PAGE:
In the December 2013 issue of Colorado Central:
By Christopher Kolomitz
Mankind has always found the night sky intriguing, and a base foundation of science is centered there. The movement of sun, moon, earth and other planets is especially visible here in Central Colorado, where low population, low humidity and nearly 300 totally cloudless nights create perfect viewing conditions.
The crisp air and silence of a deep winter’s night can leave a person literally breathless. Tilt your head to the heavens and the awe becomes even greater when the Milky Way shines like a ribbon across the sky. Summer camp trips into the woods often become dotted with recollections of meteors, full moon adventures and philosophical starry night discussions. Read the rest of this article
By Ron Sering
The steep hill at the mouth of Box Canyon across from the Wellsville bridge, just off U.S. Hwy. 50 east of Salida is a hard landmark to miss. Just below the summit is a massive hole that when the light is right, appears to be barred shut by some sort of fence.
Exploring seemed like a good idea until about halfway up, when the scrub brush hillside gave way to fields of sharp and loose scree. They were tailings, it turned out, a product of the mining activity that took place off and on over a 70-year period. Read the rest of this article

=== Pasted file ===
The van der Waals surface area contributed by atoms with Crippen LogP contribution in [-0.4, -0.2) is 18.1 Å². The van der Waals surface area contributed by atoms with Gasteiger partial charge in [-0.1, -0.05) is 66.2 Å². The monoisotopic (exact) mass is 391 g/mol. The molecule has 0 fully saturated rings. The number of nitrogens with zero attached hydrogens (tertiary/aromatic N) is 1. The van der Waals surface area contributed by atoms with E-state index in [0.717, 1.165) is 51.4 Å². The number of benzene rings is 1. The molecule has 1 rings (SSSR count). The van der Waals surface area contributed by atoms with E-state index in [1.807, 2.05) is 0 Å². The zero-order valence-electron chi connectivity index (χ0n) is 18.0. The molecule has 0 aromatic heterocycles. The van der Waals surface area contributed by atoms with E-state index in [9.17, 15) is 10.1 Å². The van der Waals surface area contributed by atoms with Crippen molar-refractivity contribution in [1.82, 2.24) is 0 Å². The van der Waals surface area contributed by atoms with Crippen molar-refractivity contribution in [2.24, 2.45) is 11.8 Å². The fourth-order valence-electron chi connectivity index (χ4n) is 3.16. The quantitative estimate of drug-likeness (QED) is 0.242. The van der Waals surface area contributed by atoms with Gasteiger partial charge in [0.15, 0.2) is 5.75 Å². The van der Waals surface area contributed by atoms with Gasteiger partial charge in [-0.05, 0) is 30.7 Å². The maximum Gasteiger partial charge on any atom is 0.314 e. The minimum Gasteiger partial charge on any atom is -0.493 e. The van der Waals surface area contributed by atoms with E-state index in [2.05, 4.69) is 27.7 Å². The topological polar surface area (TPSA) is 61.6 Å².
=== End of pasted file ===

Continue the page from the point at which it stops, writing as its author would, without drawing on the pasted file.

By Tina Mitchell
The alarm buzzer slices through the darkness – 5:15 on a mid-December morning. Take a quick shower, pull on layer after layer of warm clothes, gulp down some breakfast and head out by 6:30. At U.S. Hwy. 50, we point ourselves west to Salida. Along the 18-mile drive, the Arkansas River and Bighorn Sheep Canyon slowly emerge in the pre-dawn light. Off to the annual Salida Christmas Bird Count! Read the rest of this article
By Hal Walter
It has become a tradition of sorts each fall for my son Harrison and me to travel down to Larga Vista Ranch, owned by my friends Doug and Kim Wiley, east of Pueblo. We pick late-season produce, mostly sweet peppers, but also Pueblo chiles, watermelons and squash, just before the first hard frost arrives. After this, Doug turns his free-roaming hogs into the fields to clean up the destruction in the path of the oncoming cold season. Read the rest of this article